Saudi Arabia - Health systems around the world face a value problem. Most G20 countries still pay for and organize health care around the volumes of services and products that healthcare providers offer, not around the outcomes that matter to people. That is why the Kingdom of Saudi Arabia’s recent leadership in prioritizing “people-centered health systems” in its 2020 G20 agenda is a bold and important step.
Around the world there is massive variation in health outcomes, regardless of health expenditure. Some G20 countries spend three times as much as others on health care while achieving lower life expectancy at birth. This is driven by not only an increased demand for services, but also by questionable spending on interventions and unnecessary bureaucratic tasks, in some cases accounting for as much as 30 percent of total expenditure.
The challenge of providing health care is particularly relevant for G20 countries where systems have been well established for years but need to adapt to new realities. This includes aging populations, the growing burden of chronic disease like cancer, cardiovascular disorders, diabetes, respiratory and mental health disorders, and new life-improving and life-saving medical technologies that cost more in the short term.
The strategy that can address this issue is “value-based care” (VBH). At its core, VBH is a health care delivery and payment model that focuses on maximizing value for patients — that is, providers are paid for the outcomes that patients achieve, not for the health interventions that they provide, achieving the best outcomes at the lowest cost. As a result, patients receive more value for their money, or better outcomes for the same or lower costs.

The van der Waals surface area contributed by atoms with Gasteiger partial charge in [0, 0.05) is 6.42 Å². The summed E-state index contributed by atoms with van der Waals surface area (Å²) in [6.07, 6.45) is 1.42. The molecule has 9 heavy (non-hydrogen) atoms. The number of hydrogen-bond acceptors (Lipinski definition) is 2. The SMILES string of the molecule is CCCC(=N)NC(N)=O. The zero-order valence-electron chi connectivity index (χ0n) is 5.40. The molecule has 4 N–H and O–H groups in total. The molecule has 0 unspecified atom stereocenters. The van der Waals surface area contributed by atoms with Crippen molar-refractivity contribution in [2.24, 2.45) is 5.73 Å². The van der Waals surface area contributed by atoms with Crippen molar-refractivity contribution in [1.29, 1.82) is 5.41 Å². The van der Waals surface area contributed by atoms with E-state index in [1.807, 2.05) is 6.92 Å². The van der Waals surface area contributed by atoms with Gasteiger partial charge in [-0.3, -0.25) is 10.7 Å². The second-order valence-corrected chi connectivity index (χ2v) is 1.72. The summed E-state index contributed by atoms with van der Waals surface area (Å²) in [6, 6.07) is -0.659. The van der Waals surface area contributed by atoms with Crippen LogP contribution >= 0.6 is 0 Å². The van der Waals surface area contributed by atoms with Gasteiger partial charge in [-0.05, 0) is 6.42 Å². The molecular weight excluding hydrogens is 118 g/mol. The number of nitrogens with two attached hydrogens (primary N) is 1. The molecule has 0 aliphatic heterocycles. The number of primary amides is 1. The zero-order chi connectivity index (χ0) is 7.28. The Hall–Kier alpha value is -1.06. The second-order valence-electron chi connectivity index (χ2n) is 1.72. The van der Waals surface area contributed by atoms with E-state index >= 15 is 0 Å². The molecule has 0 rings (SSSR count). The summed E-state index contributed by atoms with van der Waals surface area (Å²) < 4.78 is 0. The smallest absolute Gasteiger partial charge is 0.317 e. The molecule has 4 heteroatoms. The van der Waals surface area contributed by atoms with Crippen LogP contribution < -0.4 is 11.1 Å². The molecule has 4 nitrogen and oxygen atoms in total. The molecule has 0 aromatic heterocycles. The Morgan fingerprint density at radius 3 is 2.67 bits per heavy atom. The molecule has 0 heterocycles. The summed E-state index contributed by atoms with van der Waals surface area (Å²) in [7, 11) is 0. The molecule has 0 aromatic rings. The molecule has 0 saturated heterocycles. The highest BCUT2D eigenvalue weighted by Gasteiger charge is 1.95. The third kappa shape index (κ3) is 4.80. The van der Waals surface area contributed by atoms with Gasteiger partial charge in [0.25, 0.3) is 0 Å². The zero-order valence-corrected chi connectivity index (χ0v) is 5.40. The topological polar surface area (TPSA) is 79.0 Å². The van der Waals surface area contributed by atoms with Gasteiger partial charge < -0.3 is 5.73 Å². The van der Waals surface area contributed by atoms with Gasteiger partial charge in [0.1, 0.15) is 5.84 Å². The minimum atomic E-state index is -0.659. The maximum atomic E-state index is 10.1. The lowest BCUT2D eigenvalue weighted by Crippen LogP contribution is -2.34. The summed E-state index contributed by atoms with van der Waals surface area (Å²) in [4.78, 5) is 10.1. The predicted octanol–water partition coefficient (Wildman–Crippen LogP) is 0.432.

By outlining VBH and digital health solutions as essential enablers in health system transformation, the Kingdom has set an example for G20 countries and world.
VBH is particularly relevant for Saudi Arabia as it seeks to implement its government’s Vision 2030, and the National Transformation Program, which includes a huge investment in health care based on the National Healthcare Transformation Strategy. This lays out improved value for patients as one of three key objectives of the Ministry of Health, along with improved health of the overall population, and greater quality in the service itself. It lays out the key pillars of the VBH reform which provides a unique opportunity to build a system that is value, not volume, focused and which serves people, not providers.
But governments cannot achieve VBH alone. It requires collaboration with providers and patients. In some countries efforts to move from systems based on payment for services to ones based on payments per person were met by objections and boycotts. As a Brookings Institution publication advises, for reforms focused on value to succeed, policymakers must engage local communities and providers, strengthen primary care, monitor the effects of the system and hold providers accountable.
International organizations like the World Economic Forum (WEF) can play an important role in bringing together public and private actors to make progress. For example, the Global Coalition for Value in Healthcare, co-founded and hosted by the WEF, is well positioned to support and enable countries efforts towards implementing VBH by working with the world’s leading experts to accelerate the pace of health system transformation.
The Saudi Arabian minister of health, Tawfiq Al-Rabiah, is expected to become a member of the executive board of the Global Coalition for Value in Healthcare.
Paradigm shifts are difficult to implement, especially in countries with established health systems and health stakeholders entrenched in doing business athe old fashioned way. Now is the time to radically rethink the way we deliver care, so we can achieve the goal of universal health coverage and make health and health care stakeholders fit for the future.
Dessislava Dimitrova is head of healthcare transformation, shaping the future of health and healthcare at the World Economic Forum.
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